Argentinian-born director Lucrecia Martel crafted her newly rereleased debut feature La Ciénaga (The Swamp) in 2001, receiving praise from critics and audience alike. The film does indeed stand as a testimony of her directorial talent and ability to let the story tell itself. La Ciénaga is a sober, quiet, unpretentious film which, just like its title, presents itself to the audience with no frills and no embellishments, but with a strong desire to represent life as it is, in a quite neorealist approach.
La Ciénaga tells the story of two middle class Argentinian families, whose lives are shown to be closely connected not just by blood but also by unrequited feelings and psychological turmoils: love and hate, sadness and happiness etc. Mecha (Graciela Borges) and her husband Gregorio (Martín Adjemián) are the middle aged parents of a bunch of unruly but sensitive teenagers.
The summer is hot and humid, their life is disillusioned and depressing, and both spend most of their time drinking themselves into a stupor. So much so that their kids are used to seeing them drunk, and, when Mecha falls over and injures herself with a broken wine glass, it’s her teen daughters who have to help her up and take her to the hospital.
They receive a visit from Mecha’s cousin Tali (Mercedes Morán), who lives nearby with her husband and her young children. Tali still has illusions of experiencing something different, illusions which take form in her desire to travel to Bolivia to go shopping for school items for the kids. Her husband discourages her, and in reality, everybody knows that nothing is going to change.
Just like summers are destined to be hot, damp and tedious, she is set to remain the housewife who looks after her kids, Mecha will undoubtably continue drinking on her return from hospital, whilst womaniser Gregorio cheats on her and their children play in the desolated, putrid pool, left to their own devices when it comes to dealing with emotions, relationships and secret desires.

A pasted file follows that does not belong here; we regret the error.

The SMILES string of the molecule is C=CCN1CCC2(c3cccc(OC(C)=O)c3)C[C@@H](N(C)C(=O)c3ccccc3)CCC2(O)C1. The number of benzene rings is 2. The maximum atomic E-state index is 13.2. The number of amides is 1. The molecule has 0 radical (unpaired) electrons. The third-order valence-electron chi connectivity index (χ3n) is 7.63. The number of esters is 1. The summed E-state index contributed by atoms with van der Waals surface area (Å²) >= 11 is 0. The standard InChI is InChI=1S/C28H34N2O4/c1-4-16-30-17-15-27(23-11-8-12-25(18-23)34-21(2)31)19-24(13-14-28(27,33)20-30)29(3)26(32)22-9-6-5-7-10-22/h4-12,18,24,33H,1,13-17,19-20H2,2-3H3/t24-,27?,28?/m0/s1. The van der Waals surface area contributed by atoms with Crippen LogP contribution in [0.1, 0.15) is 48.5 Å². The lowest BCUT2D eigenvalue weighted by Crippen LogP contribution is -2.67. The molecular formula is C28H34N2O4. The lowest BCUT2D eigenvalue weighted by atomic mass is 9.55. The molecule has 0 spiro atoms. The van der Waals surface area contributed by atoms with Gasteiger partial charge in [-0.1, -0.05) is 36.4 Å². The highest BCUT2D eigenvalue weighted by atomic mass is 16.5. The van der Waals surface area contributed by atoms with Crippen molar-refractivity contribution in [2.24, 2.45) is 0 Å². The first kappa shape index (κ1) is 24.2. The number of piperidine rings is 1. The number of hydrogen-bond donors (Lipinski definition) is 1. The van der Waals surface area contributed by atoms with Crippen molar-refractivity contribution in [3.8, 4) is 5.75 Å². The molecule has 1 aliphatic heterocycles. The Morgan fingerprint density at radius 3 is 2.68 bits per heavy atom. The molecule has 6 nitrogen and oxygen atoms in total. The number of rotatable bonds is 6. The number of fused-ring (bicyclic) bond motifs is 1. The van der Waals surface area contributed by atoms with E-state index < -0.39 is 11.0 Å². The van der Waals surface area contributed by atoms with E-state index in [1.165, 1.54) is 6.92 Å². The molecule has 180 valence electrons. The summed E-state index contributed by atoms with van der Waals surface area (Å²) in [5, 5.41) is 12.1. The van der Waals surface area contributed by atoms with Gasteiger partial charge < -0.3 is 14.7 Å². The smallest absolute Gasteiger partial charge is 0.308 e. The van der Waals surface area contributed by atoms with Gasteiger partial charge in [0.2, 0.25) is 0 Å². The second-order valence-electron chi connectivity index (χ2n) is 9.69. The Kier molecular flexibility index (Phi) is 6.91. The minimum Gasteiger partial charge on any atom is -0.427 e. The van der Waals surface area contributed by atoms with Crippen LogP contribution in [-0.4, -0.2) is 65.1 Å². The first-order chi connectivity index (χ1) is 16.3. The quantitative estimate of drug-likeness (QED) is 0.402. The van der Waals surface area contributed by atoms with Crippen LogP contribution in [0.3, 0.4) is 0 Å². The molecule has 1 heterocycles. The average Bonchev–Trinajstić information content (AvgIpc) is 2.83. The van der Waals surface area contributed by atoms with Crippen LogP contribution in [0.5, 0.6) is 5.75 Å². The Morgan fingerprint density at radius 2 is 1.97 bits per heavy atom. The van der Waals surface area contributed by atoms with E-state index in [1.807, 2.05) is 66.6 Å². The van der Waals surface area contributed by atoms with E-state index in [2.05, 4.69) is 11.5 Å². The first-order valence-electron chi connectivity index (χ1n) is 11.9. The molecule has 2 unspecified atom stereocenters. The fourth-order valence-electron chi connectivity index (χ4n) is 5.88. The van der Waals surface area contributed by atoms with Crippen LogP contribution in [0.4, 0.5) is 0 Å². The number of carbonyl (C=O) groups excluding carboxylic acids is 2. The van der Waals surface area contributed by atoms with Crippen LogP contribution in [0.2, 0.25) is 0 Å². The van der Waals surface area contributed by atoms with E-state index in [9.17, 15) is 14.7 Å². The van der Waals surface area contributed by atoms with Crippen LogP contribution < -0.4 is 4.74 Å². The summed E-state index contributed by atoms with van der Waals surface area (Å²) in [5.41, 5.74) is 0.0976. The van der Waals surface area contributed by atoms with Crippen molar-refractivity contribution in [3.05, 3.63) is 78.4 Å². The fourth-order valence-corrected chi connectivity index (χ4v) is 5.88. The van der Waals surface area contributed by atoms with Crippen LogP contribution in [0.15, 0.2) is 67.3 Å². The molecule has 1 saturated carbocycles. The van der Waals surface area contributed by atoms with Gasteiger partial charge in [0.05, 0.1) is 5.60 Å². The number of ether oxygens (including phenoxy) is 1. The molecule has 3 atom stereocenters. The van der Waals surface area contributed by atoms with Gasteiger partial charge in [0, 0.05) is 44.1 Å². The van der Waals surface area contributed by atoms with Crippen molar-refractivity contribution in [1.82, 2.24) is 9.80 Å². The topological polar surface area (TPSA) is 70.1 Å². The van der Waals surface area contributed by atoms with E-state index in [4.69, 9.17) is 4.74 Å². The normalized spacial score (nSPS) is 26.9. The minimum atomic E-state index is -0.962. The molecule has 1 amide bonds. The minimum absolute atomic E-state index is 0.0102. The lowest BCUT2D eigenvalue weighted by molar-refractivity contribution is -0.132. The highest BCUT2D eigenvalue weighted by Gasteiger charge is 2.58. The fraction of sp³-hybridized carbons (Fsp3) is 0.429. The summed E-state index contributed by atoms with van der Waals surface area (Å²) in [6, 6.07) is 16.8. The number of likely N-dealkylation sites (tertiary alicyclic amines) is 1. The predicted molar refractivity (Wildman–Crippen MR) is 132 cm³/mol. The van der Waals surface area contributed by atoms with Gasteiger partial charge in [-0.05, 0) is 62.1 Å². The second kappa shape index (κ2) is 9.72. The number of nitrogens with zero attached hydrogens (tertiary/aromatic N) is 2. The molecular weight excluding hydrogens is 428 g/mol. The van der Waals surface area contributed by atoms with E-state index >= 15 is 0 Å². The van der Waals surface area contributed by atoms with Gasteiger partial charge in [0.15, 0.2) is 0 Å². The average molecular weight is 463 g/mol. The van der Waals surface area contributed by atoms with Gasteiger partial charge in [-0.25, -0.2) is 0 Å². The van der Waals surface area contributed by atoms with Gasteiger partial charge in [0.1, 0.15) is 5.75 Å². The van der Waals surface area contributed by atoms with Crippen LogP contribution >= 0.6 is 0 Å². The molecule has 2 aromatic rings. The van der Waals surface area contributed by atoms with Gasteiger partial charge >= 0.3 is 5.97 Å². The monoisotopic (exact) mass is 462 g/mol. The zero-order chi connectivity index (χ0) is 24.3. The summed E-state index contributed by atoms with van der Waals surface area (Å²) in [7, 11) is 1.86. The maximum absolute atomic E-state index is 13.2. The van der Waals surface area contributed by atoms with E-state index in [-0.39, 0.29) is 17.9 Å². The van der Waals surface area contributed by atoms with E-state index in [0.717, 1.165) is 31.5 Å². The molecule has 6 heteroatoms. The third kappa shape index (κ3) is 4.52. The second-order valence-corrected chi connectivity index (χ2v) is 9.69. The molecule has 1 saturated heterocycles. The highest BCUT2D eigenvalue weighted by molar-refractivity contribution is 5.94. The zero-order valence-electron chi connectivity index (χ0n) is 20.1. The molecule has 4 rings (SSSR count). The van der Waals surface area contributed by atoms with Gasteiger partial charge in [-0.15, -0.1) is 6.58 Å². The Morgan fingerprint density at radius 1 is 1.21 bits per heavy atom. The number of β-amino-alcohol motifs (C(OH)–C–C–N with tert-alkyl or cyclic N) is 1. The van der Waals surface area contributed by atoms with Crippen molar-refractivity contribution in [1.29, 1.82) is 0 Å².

Martel’s camera takes the audience right into the story from the very first sequence. It follows movements and expressions in a delicate, yet very ‘matter-of-fact’ manner which demands the viewer’s attention and compassion towards characters who are as real and as authentic as can be, from their physical appearance through to their unique mannerisms.
It’s because of this fact that the La Ciénaga is able to create “a vision of social malaise that feels paradoxically familiar and new”, as stated by the New York Times following its release. The protagonists are normal people trying to cope with the enormity of the situation they’re in, which envelops them like mud from the surrounding swamp.
But it’s not just depression and disillusionment that Martel wants to explore: through the exchanges, dialogues and behaviours, she also represents broader social issues like racism (which Mecha exhibits several times towards her Native American maid, Isabel), middle-class outlooks, sexual misunderstandings, the clash between generations, and even religious beliefs. The latter are presented particularly strongly throughout La Ciénaga in the form of a TV programme which is watched by the family, in which witnesses tell of appearances by the Virgin Mary.
Winner of the Alfred Bauer Award and nominated for the Golden Berlin Bear at the 2001 Berlin International Film Festival, La Ciénaga is a fine example of cinema which doesn’t require many words to tell its story, and which captivates and engages you with its beautiful photography and quiet, meaningful narrative.